“I think the main focus right now is getting the fourth state title,” Bailey said. “I just continue to try to hunt people down. I think that that was actually a great match to get ready for the Ironman next week. I knew going into it that it was going to be a battle and I’ll see him again this year. Me and my coach (Mark) Duda we’re working. When everyone else is sleeping, we’re working. When all of the doors are closed and no one is looking, we’re doing work.”

Denny, who fell one win shy of a state medal a year ago, also opened with two quick falls, with the first in 1:05 and the second in 24 seconds in the quarterfinals over Normal Community’s Jayden Campbell. He became one of the RedHawks’ 10 individuals to advance to the title mat after posting an 11-2 major decision over Belleville East’s Warren Zeisset in the semifinals.

Zeisset claimed third place with a fall in 3:09 over Lemp while in the fifth-place match, Wheaton North’s Donovan Avila captured a 5-1 victory over Homewood-Flossmoor’s Jaylen Augustave.

145 – Jaydon Robinson, Homewood-Flossmoor

Jaydon Robinson followed in the footsteps of his friends Deion Johnson and Nasir Bailey to become repeat champions in the Classic and joined his brother Vincent as a title winner as the Homewood-Flossmoor junior used a fall, a win by technical fall and three-straight major decisions to capture top honors at 145.

Robinson, who placed third at 145 last season in Class 3A, followed a fall in 2:27 with a win by technical fall before capturing a 23-10 win over Wheaton North’s JD Jones in the quarterfinals and reached the title mat with an 11-2 major decision over Lincoln-Way Central’s Kristian Meloy in the semifinals before winning 19-8 over Marist’s Jesse Herrera for the championship.

“Basically it was almost like my first time coming back on the mat because of an injury,” Robinson said. “So when I got back on the mat, I felt good. You always go forward in a match because once you get tired, you get into a second gear and you feel like you can’t stop. I thank my dad for coaching me through everything and I’m thankful for NC State (North Carolina State), that’s how I got better.”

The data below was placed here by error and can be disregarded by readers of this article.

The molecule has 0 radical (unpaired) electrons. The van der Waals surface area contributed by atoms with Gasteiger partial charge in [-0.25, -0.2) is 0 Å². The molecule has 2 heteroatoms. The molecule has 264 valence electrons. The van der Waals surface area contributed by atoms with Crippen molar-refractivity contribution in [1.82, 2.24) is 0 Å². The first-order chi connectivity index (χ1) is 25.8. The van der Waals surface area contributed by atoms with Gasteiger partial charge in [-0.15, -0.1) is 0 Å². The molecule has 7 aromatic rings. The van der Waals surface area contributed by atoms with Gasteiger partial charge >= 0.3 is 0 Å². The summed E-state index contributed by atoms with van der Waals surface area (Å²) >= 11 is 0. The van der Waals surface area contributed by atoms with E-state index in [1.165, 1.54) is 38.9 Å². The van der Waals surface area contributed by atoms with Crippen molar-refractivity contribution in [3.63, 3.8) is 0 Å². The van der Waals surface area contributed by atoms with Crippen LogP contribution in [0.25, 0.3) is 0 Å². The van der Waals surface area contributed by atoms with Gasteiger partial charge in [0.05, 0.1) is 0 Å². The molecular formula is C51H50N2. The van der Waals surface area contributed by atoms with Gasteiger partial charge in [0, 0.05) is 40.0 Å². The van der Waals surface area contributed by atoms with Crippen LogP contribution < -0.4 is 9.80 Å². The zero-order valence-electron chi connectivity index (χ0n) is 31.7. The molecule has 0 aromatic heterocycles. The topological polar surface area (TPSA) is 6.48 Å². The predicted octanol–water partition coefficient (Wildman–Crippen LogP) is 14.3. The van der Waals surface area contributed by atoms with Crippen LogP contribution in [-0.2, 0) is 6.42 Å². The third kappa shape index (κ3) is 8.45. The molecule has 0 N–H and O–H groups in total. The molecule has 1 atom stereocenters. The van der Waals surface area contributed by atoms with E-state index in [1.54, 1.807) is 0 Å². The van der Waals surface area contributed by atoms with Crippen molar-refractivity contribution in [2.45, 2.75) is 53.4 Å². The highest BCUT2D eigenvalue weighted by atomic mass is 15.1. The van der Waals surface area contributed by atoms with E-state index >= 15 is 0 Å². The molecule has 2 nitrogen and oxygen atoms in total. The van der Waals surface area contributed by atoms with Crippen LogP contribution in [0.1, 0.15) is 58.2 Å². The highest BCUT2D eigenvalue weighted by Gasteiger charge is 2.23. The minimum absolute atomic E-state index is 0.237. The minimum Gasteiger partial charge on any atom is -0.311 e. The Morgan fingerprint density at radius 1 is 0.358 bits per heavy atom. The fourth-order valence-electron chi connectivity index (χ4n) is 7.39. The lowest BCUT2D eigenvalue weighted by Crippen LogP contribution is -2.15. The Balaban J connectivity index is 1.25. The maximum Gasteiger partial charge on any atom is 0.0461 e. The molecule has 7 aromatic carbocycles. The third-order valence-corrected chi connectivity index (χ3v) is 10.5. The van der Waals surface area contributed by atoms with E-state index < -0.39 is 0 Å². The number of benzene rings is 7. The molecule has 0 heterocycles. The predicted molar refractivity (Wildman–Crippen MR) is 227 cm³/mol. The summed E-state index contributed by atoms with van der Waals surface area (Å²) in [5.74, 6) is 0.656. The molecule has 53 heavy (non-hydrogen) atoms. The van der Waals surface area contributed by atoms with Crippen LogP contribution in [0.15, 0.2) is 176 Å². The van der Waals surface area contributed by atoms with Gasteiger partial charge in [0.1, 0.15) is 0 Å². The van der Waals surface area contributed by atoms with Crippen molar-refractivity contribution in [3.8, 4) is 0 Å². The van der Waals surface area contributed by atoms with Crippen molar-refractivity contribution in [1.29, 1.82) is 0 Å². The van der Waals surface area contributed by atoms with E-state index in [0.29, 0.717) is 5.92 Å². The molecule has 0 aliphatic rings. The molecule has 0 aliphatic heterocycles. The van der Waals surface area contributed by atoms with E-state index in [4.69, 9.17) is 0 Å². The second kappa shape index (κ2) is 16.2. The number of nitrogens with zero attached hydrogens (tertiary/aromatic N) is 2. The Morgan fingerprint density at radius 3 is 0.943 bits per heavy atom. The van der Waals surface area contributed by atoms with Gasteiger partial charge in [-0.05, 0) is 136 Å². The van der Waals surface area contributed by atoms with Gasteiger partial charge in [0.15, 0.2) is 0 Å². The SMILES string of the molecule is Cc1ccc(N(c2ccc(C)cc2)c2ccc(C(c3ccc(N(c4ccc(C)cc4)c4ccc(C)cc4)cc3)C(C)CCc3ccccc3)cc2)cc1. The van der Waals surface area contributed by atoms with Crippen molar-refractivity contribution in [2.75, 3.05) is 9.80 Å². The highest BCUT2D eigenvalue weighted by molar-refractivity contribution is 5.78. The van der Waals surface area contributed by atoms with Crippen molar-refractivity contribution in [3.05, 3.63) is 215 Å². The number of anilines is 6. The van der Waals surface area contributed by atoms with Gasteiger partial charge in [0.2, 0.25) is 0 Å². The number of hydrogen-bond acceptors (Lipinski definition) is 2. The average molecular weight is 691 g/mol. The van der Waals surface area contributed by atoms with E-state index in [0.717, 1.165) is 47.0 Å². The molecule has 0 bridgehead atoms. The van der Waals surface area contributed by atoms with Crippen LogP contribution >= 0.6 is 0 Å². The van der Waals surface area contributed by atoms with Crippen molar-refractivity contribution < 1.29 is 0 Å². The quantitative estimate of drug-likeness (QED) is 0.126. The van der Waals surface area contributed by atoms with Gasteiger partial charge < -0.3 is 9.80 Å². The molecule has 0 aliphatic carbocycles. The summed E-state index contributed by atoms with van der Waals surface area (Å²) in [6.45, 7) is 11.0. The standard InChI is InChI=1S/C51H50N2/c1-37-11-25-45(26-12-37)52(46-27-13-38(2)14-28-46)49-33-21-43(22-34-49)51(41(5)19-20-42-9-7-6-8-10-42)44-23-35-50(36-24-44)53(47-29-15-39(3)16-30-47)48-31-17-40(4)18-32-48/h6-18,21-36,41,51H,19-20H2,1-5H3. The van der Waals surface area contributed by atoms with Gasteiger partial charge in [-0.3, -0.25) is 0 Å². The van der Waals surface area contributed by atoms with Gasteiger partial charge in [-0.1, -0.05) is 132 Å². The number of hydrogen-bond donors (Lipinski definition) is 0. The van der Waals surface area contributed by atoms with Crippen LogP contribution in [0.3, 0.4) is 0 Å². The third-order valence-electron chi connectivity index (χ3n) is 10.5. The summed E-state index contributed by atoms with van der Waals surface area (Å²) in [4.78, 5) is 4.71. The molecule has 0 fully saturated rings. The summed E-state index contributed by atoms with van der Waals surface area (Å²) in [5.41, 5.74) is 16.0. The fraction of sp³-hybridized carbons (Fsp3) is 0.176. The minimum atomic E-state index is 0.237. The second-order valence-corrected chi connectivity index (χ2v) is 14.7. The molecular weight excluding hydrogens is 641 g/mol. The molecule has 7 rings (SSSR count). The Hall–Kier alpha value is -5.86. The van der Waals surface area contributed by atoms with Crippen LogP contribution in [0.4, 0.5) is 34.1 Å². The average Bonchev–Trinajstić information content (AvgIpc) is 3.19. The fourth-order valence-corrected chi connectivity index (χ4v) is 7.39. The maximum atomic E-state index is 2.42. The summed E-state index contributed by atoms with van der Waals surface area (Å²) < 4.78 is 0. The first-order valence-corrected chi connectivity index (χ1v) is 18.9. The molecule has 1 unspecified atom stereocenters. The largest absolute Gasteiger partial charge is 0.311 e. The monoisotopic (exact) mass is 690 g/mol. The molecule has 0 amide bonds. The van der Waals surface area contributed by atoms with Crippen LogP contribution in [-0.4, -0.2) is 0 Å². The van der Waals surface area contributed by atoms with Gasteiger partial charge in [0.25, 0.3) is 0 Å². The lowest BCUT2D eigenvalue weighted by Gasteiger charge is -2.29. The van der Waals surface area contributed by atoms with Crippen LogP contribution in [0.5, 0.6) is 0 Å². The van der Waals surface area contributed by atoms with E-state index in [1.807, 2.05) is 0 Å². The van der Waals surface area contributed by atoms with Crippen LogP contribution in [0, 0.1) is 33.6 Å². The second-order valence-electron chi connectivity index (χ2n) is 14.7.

Herrera, a state qualifier last year, followed a first-period fall with a win by technical fall over Kenwood Academy’s James Odulaja in the quarterfinals before joining nine of his RedHawks on the title mat after capturing a 12-4 major decision over Peotone’s ian Kreske in the semifinals.

Meloy defeated Kreske 4-0 to claim third place and in the fifth-place match, Belleville East’s Braden Kelly recorded a fall in 1:40 over Deerfield’s Charlie Cross.

152 – Marco Spinazzola, Peotone

All competitors who reach the title match at a major tournament would like to get the chance to earn their championship as opposed to receiving it by default, so that’s why Marco Spinazzola was a bit disappointed since that’s just what happened to him in the 152 finals. 

But the Peotone senior, who placed sixth at 138 in Class 1A last season, can take pride that he was the lone Class 1A competitor to reach the title mat at the Classic after opening with falls of 0:28 and 3:16 before winning by technical fall over Deerfield’s Will Holtz in the quarterfinals and capturing an 8-1 semifinals victory over Marist’s Eamonn Boyle before winning the title by injury default when West Chicago’s Nolan Allen was unable to make a go of it in the finals.

“I’ve been just doing a lot of offseason stuff, so hopefully that’s been paying off,” Spinazzola said. “Last year, I cut way too much weight, so I couldn’t be healthy and wrestle at the weight I wanted. Now I feel better and a little more comfortable and I’m more healthy so I feel like this year could be a big difference. Instead of just practicing, I’ve been working on lifting and doing extra reps to get my muscle endurance up and things like the physical aspect, like conditioning better.”

Allen, who was trying to win his second straight title after claiming top honors at Barrington’s Moore-Prettyman Invite last weekend, opened with a fall in 3:18 and then won by technical fall in the quarterfinals over Morton’s Clay McKee before being involved in a long semifinals match against Homewood-Flossmoor’s Jermaine Butler that featured several delays which resulted in a 6-1 win for Allen, but the Wildcats senior was unable to compete in the finals match.

Butler, who was a runner-up to Nasir Bailey in the inaugural Classic last season, bounced back from the rugged semifinals loss to Allen by recording a fall in 3:40 over Boyle to claim third place. Lincoln-Way Central’s Caden Harvey got a pin in 1:28 over St. Rita’s Nolan Kennan to capture fifth place.

160 – Ricky Ericksen, Marist

Ricky Ericksen definitely got the ball rolling for Marist in the semifinals of the McLaughlin Classic when his 13-2 major decision over Homewood-Flossmoor’s Jon Fulgencio in the 160 semifinals started a wave of six-straight wins in that round and then he kicked off five-consecutive wins on the title mat for the champion RedHawks.